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Wildlife of East Africa (Princeton Pocket Guides) 1st Edition
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Top Customer Reviews
Nearly everything I wanted to identify could be found here: mammals and birds, not to mention reptiles, turtles and some trees. The index was simple for a novice to use (omitting most of the Latin names). The pictures and descriptions then helped make identifications fairly easy.
There are many guides available. Those who saw my Withers and Hosking, however, were quick to approve of its ease of use.
I'm disappointed due to several factors:
No table of contents, so it's difficult to locate an animal by species or general category.
There is an index, but that's no substitute of a table of contents.
Subjects are organized in four groups: Birds, approximately 136 pages; Mammals, approximately 70 pages; reptiles, approximately 16 pages; and flora, approximately 8 pages. As you see, birds take up most of the book. If you're not interested in birds then most of the book is a waste.
The print is very small and difficult to read.
Within each group, there is no obvious organization, at least to me, a non-zoologist, non-botanist. I would like to have seen at least alphabetical listings within groups. Listings are in first name - last name order. For example "Lesser Kudu" instead of "Kudu, Lesser." Makes it difficult to locate an animal if you don't know the specific type.
Descriptions of animals do not include sizes such as length, height, and weight.
Photographs are limited, and sometimes do not adequately illustrate an animal, making a comparison with my photos difficult.
Had I known all this, I would not have bought this book.
The book is laid out like a typical field guide with animals grouped by family. If you think you saw a jackal, you can easily look up "jackal" in the index and see a listing of all the different types of jackals and flip to that page to read about the different types of jackals and see their pictures. If it turns out it wasn't a jackal, just look a few pages over and you'll find animals similar to the jackal, like foxes and hyenas. I found it very easy to use and the index was very helpful. It might take a little getting used to if you're not super familiar with field guides and how birds and animals are grouped, but it's not too hard to do.
Most of the pictures were beautiful and clear (although there was a least one incredibly pixalated bird picture). The information is helpful and interesting, but this won't serve as an indepth guide for learning all about the animal. I found the information included was all I needed though. While on safari, I preferred to identify the animals and then spend time watching them or looking at the scenery or looking for other animals, rather than reading indepth information about the habits and behaviors of the animals.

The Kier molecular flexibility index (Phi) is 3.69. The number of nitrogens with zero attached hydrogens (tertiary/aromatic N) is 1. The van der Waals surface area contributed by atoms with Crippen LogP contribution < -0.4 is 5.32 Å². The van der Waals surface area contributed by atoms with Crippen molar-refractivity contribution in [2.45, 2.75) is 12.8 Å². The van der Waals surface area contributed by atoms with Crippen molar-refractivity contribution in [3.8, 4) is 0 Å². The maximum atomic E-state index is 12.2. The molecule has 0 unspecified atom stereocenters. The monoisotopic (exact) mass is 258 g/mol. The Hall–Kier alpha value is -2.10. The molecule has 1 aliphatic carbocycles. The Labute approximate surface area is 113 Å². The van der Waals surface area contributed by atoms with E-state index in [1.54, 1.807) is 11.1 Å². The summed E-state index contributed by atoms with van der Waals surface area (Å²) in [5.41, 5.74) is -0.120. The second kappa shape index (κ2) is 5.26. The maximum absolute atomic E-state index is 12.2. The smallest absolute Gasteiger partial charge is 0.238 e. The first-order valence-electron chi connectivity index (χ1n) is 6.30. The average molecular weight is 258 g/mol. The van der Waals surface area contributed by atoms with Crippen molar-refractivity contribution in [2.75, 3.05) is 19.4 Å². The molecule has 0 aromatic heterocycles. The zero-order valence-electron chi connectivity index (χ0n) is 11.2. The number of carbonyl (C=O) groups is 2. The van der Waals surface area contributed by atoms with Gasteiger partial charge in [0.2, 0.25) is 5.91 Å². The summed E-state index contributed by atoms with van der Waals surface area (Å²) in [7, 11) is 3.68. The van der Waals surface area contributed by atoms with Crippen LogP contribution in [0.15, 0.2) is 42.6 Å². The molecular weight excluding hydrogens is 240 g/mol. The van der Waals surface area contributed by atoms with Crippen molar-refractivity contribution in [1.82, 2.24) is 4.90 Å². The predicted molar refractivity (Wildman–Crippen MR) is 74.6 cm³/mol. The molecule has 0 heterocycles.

I have just placed an order for another 6 of these books...they are great gift for my clients. I noticed on my last trip this was also the book being used by the guide...although I thought he should have had a more complete book, such as Safari Companion in addition. This is perfect for average safari goer. Mine has lasted me through about 8 trips to Africa. Binding is sturdy and has not disintegrated yet! I will buy another for myself if it gives out!
Most Recent Customer Reviews
Purchased after trip to Tanzania / Zanzibar - very handy for reviewPublished 1 month ago by Carolyn S. Head
I bought this & the National Audubon Society Field Guide for a trip to East Africa. We used his book while out on safari as it was so easy to use. Read morePublished 3 months ago by madannie
We just came back from Kenya and Tanzania and need the book to label our pictures. It was a life saver. Read morePublished 3 months ago by Stephanie
This is an excellent quick yet thorough reference for nearly every animal seen in East Africa.
The pictures featured in the book are outstanding and the descriptions are... Read more
Used in February, 2015 while on safari in Kenya and Tanzania. This was a wildlife safari, but I'm also very focused on birds. Read morePublished 4 months ago by Karyn M. Delaney